The potential investment, which would likely come from SoftBank's Vision Fund, could reportedly reach $20 billion.

In Europe, the FTSE 100 is down 3.42 at 7,234, while the German DAX is down around 53 points at 11,923.

In the UK, August’s GDP (gross domestic product) reading came in flat, but July’s growth figure revised higher from to 0.4% form 0.3%, while the manufacturing production figure remained unexpectedly unchanged at -0.2.

In Asia overnight, the Nikkei 225 added around 39 points at 23,506. The  Asia Dow lost almost two points at 3,342.


No investment advice

The Company is a publisher. You understand and agree that no content published on the Site constitutes a recommendation that any particular security, portfolio of securities, transaction, or investment strategy is suitable or advisable for any specific person. You understand that the Company receives either monetary or securities compensation for our services. We stand to benefit from any volume this write-up may generate.

You further understand that none of the information providers or their affiliates will advise you personally concerning the nature, potential, advisability, value or suitability of any particular security, portfolio of securities, transaction, investment strategy, or other matter.

You understand that the Site may contain opinions from time to time with regard to securities mentioned in other products, including company related products, and that those opinions may be different from those obtained by using another product related to the Company. You understand and agree that contributors may write about securities in which they or their firms have a position, and that they may trade such securities for their own account. In cases where the position is held at the time of publication and such position is known to the Company, appropriate disclosure is made. However, you understand and agree that at the time of any transaction that you make, one or more contributors may have a position in the securities written about. You understand that price and other data is supplied by sources believed to be reliable, that the calculations herein are made using such data, and that neither such data nor such calculations are guaranteed by these sources, the Company, the information providers or any other person or entity, and may not be complete or accurate.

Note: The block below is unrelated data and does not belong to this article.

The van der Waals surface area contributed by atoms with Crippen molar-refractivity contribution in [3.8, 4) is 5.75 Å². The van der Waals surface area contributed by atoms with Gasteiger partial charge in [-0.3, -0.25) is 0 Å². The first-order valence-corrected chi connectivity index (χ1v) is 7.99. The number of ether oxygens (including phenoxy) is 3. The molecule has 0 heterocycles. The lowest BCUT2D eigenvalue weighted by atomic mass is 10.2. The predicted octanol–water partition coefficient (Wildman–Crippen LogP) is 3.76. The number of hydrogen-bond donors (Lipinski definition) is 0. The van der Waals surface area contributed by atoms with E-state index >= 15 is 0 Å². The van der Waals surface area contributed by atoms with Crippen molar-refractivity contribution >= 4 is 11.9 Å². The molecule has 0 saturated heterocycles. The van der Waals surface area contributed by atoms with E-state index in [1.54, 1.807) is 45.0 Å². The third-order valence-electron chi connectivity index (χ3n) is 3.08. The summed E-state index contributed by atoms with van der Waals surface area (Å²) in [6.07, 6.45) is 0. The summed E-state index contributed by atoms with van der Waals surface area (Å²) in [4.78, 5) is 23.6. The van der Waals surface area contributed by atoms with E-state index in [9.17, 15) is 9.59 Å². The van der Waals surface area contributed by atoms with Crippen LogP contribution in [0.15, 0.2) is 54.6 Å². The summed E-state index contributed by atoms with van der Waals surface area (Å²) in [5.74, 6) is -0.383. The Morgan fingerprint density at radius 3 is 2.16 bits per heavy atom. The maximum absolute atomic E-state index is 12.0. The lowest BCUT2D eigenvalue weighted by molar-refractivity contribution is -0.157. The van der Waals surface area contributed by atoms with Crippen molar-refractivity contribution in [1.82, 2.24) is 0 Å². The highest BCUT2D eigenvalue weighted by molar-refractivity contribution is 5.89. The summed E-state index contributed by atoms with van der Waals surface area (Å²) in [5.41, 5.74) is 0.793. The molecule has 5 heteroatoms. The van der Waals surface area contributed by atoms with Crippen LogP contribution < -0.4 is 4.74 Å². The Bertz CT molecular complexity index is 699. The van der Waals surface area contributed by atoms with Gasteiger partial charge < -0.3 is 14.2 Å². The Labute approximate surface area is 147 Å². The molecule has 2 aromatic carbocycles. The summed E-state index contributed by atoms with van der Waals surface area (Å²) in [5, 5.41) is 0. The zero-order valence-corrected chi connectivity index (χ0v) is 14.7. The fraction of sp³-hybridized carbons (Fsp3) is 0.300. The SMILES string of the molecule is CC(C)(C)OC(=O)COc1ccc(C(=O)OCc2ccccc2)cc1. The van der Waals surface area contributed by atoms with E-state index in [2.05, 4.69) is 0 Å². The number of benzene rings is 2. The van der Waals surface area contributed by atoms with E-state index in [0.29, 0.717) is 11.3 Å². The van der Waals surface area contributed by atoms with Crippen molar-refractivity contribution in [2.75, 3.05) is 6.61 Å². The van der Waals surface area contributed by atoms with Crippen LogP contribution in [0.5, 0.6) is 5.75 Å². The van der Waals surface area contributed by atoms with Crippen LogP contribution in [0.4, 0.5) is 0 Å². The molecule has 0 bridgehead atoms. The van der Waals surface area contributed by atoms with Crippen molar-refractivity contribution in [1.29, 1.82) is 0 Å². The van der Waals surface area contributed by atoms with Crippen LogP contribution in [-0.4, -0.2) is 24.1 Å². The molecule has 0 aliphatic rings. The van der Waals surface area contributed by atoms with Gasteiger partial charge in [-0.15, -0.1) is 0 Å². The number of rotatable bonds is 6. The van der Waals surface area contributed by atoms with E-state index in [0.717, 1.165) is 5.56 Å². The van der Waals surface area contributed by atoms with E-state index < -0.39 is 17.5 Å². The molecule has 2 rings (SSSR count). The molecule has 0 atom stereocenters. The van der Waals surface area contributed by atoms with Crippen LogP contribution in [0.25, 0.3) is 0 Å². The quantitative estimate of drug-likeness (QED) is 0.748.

From time to time, reference may be made in our marketing materials to prior articles and opinions we have published. These references may be selective, may reference only a portion of an article or recommendation, and are likely not to be current. As markets change continuously, previously published information and data may not be current and should not be relied upon.

Copyright © Proactiveinvestors.com, 2018. All Rights Reserved - Proactive Investors North America Inc., Proactive Investors LLC

Market Indices, Commodities and Regulatory News Headlines copyright © Morningstar. Data delayed 15 minutes unless otherwise indicated. Terms of use